Liu, Jialin

Chenghe Guan, Sumeeta Srinivasan, Bo Zhang, Liangjun Da, Chris P. Nielsen, and Jialin Liu. 2020. “The influence of neighborhood types on active transport in China’s growing cities.” Transportation Research Part D: Transport and Environment, 80, 102273. Publisher's VersionAbstract
Rapid urban expansion in China has created both opportunities and challenges for promoting active transport in urban residential communities. Previous studies have shown that the urban form at the city scale has affected active transport in Chinese cities. However, there is less agreement about how the physical and social variations of neighborhood types should be addressed. This research investigates the four most representative neighborhood types found in Chinese cities: traditional mixed-use, slab block work-unit, gated community, and resettlement housing. Household travel diaries conducted in Chengdu in 2016 were analyzed using binary logistic regressions, supplemented by informal onsite interviews. The findings indicate significant variations in the use and accessibility of active transport in each neighborhood type for non-work trips. This suggests that each neighborhood type may need different strategies for promoting active transport: (1) the traditional mixed-use neighborhoods are in need of intensified urban retrofitting projects to reclaim public open space; (2) the work-unit could benefit from comprehensive plans rather than a patchwork of projects; (3) while opening up gated communities can improve porosity across neighborhoods and promote active transport, the more pressing issue may be their inability to keep up with the transportation needs of the residents; and (4) residents of resettlement housing should have better access to employment using transit and non-motorized modes.
Jialin Liu, Fangyan Cheng, J. William Munger, Timothy G. Whitby, Peng Jiang, Siyue Chen, Weiwen Ji, and Xiuling Man. 2020. “Precipitation extremes influence patterns and partitioning of evapotranspiration and transpiration in a deciduous boreal larch forest.” Agricultural and Forest Meteorology, 287, 107936. Publisher's VersionAbstract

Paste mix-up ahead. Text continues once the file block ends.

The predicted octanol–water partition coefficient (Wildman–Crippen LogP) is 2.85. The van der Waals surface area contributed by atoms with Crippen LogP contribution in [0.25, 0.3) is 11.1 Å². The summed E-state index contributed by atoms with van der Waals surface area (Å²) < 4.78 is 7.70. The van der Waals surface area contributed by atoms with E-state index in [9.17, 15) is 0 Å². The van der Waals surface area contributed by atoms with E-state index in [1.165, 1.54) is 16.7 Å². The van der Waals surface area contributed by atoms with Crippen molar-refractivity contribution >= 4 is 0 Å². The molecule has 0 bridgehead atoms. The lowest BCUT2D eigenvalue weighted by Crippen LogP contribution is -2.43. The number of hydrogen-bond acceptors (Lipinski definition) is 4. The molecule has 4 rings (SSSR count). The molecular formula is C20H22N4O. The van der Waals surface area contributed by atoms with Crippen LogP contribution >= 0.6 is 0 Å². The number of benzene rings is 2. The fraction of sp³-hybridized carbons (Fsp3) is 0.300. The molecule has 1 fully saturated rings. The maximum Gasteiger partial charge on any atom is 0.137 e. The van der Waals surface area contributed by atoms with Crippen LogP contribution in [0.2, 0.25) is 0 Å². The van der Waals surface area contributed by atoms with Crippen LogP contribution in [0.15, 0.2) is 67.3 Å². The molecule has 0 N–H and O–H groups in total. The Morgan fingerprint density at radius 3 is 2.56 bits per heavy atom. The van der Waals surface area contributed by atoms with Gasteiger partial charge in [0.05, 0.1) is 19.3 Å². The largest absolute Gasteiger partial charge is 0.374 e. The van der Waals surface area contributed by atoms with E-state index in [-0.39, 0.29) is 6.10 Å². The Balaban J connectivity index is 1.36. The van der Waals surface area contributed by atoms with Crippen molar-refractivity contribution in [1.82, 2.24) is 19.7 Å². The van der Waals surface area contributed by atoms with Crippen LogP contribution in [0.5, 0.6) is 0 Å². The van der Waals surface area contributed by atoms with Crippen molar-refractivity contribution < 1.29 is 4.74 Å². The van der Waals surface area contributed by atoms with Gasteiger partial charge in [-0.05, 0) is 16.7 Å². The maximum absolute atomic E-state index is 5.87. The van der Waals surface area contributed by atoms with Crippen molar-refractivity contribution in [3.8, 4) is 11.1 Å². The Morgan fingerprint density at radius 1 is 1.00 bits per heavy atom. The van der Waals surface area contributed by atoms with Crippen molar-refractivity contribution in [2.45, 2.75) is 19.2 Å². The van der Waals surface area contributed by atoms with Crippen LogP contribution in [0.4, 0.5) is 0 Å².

Ecosystems at the margins of their zone could be amongst the first to experience significant shifts in structure and function. At this site there have already been signs of permafrost degradation and more frequent temperature and precipitation anomalies. The canopy-dominant larch accounted for half the total T fluxes. The remaining 50% was distributed evenly among intermediate and suppressed trees. T is the dominant subcomponent in ET, where overall T/ET varies of 66%–84% depending on precipitation patterns. In dormant and early growing seasons, T still constitutes a majority of ET even though the canopy foliage is not fully developed because cold soil creates a negative soil to air vapor pressure gradient that impedes evaporation. However, in the peak growing season, excess precipitation reduces T while providing sufficient wetness for surface evaporation. ET from standard data product based on MODIS satellite reflectance underestimates tower ET by 17%–29%. Solar-induced chlorophyll fluorescence measured by satellite is well correlated with tower ET (r2 = 0.69–0.73) and could provide a better basis for regional ET extrapolations. Sites along boreal ecotones are critical to observe for signs of shifts in their structure, function, and response to climate anomalies.